I’ve wanted to see a real total solar eclipse since I can remember. I’d read about it, looked at pictures of it, and watched movies of it. None of those things compare to being in the moment for the actual event.

As artists we are nearly indebted to observing and analyzing a glimpse of the universe creating unique coincidences. Breathing in the dramatic lineup. Feeling the shift in offset surroundings. Listening to the quiet.

The totality was going to burn a solar highway straight through the continental United States and pass right by where I’d grown up in Kentucky. Unfortunately, the weather threatened to be overcast there, so we decided to drive north to Syracuse, NY which promised clearer skies. But as the event drew closer, the clouds did, too, and our plans drifted east and north to Burlington, VT. Then, weather predictions got cloudier there.

I’d read that sometimes the eclipse conditions open up a little viewing ‘window’ in the clouds during the totality, but I wasn’t willing to risk it.

We finally settled on Newport, VT, almost to the Canadian border. The town’s population of 4400 must’ve swelled to 10,000 as people were everywhere. All the rest stops on the way up were crowded, more like clogged, 2 hours before. We drove back out of town and found a space off the side of the road that had only 4-5 cars when we initially drove into Newport. We headed back there to suddenly find 40 to 50 cars had pulled in while we scoped out the town. But we managed to squeeze in.

We were standing directly beneath the umbra, and all around that dark circle, along the horizon edge, we could see the area of the sky that was only getting a partial eclipse.

The event arrived slowly as the Moon ate its way across the face of the Sun while all of us giggled and joked and watched through our eclipse glasses. The closer it got to totality, the stranger the light became, dimming to a weird underexposed landscape. The temperature dropped quickly. People got very quiet as a sliver of the Sun was left in our glasses.

Then disappeared altogether.

Everybody whipped off their glasses (it was okay to look now) as the cheering and clapping rose through the audience. When my glasses came off, there above us was the classic image I’d seen all my life, only this time, this moment, this experience was overwhelming in its realism.

The corona flared along the solar disc bleeding into a very dark sky. On the edge of the Moon, along the lower left side, was a bright red glowing sparkle. A jewel-like color hanging there that captivated me. We’d learned that the Sun peeks through the mountains of the Moon on its edge that kind of tamps down the light leaking through to the red part of the spectrum. I was fixated on it.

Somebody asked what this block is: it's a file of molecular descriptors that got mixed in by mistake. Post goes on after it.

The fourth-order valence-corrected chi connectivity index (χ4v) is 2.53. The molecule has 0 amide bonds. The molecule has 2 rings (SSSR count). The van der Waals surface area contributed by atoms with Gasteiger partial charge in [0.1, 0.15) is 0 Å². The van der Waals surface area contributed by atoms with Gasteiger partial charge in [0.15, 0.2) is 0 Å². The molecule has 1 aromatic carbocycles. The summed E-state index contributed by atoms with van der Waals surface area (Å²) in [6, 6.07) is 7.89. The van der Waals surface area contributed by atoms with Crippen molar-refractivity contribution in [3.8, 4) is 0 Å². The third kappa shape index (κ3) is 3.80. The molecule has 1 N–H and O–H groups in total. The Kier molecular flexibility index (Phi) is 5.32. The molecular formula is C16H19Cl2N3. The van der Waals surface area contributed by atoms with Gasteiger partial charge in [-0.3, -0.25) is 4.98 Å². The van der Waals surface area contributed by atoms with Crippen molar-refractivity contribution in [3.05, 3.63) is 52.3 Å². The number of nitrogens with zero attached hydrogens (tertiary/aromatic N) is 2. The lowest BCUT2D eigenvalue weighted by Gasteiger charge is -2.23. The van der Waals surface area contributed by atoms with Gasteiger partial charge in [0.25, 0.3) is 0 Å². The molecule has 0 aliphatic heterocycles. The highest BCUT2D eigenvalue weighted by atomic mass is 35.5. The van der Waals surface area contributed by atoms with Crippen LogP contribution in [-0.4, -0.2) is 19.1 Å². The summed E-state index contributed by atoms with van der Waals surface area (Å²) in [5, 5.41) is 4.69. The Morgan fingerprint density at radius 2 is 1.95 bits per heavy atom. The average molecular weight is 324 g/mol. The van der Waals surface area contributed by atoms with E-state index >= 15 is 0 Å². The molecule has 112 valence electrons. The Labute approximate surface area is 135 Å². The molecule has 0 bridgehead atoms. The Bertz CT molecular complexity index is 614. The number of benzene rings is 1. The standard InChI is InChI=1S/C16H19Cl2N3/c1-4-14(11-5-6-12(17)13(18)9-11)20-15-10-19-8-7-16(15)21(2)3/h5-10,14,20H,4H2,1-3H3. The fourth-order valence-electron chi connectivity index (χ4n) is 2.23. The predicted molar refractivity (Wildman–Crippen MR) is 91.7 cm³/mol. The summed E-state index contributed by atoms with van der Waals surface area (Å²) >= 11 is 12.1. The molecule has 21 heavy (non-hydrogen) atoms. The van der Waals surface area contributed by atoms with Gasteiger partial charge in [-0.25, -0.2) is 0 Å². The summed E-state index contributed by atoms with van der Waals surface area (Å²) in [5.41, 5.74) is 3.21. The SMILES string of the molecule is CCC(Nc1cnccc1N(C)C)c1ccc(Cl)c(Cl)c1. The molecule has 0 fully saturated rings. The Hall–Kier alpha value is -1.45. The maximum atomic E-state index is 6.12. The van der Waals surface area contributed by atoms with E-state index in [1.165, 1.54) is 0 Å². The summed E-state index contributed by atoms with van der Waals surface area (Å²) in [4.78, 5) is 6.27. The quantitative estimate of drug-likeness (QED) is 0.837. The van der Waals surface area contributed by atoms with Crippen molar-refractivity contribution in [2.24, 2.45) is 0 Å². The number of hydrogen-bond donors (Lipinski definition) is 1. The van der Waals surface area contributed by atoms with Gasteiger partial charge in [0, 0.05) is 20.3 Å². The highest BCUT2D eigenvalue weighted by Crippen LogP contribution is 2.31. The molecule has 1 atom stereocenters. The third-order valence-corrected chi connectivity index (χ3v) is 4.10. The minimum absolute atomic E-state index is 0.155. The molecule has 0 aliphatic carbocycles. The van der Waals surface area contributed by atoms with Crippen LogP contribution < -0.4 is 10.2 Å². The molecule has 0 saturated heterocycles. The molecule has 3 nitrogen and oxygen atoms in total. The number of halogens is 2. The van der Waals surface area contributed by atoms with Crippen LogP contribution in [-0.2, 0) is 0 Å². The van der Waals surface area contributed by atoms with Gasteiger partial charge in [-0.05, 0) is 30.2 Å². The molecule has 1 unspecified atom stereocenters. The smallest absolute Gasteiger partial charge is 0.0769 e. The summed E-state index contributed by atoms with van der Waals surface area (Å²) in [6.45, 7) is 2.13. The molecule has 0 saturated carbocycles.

A couple planets came out and I figured they were Jupiter and Mars, but I didn’t look them up. I wasn’t about to be distracted from this moment.

But I remembered I wanted to take in the entire event, so I spun around to watch people and listen and notice how the light changed. We were standing directly beneath the umbra, and all around that dark circle, along the horizon edge, we could see the area of the sky that was only getting a partial eclipse. I took a few photos, just to remember the effect, and I’ve included a couple here. They’ll give you a touch of what it was like to be there.

People danced and clapped and generally bounced up and down. As our three minutes of totality wore on, lots of us took pictures, but I stopped early on, realizing that NASA was shooting amazing pictures to record the moment better than any of us. And they’re available to all US citizens.

I took it all in as an artist, living the moments visually, memorizing and absorbing. Just as the Sun appeared on the opposite side, the purest light I’d ever seen glowed for an instant and I quickly looked away to put my glasses back on. For that moment, though, the returning light felt like I glimpsed the depth of existence. The furnace of astronomy. Even though we know the science of why and the calculation of the occurrence to the second, our minds still crossed so briefly the depth of time with the fascination of how our ancestors must’ve wondered.

It was freakin’ phenomenal.

What wasn’t incredible was the traffic leaving the town and the over seven-hour drive back to the hotel that had only taken four hours earlier that day. There were so many cars that even the on-and-off ramps at each exit were crowded and moving like they were in a holiday parade.

Our next eclipse in the US will occur forty years from now. But there will be an eclipse burning a line through Reykjavik, Iceland in 2026.

Maybe we’ll see you there?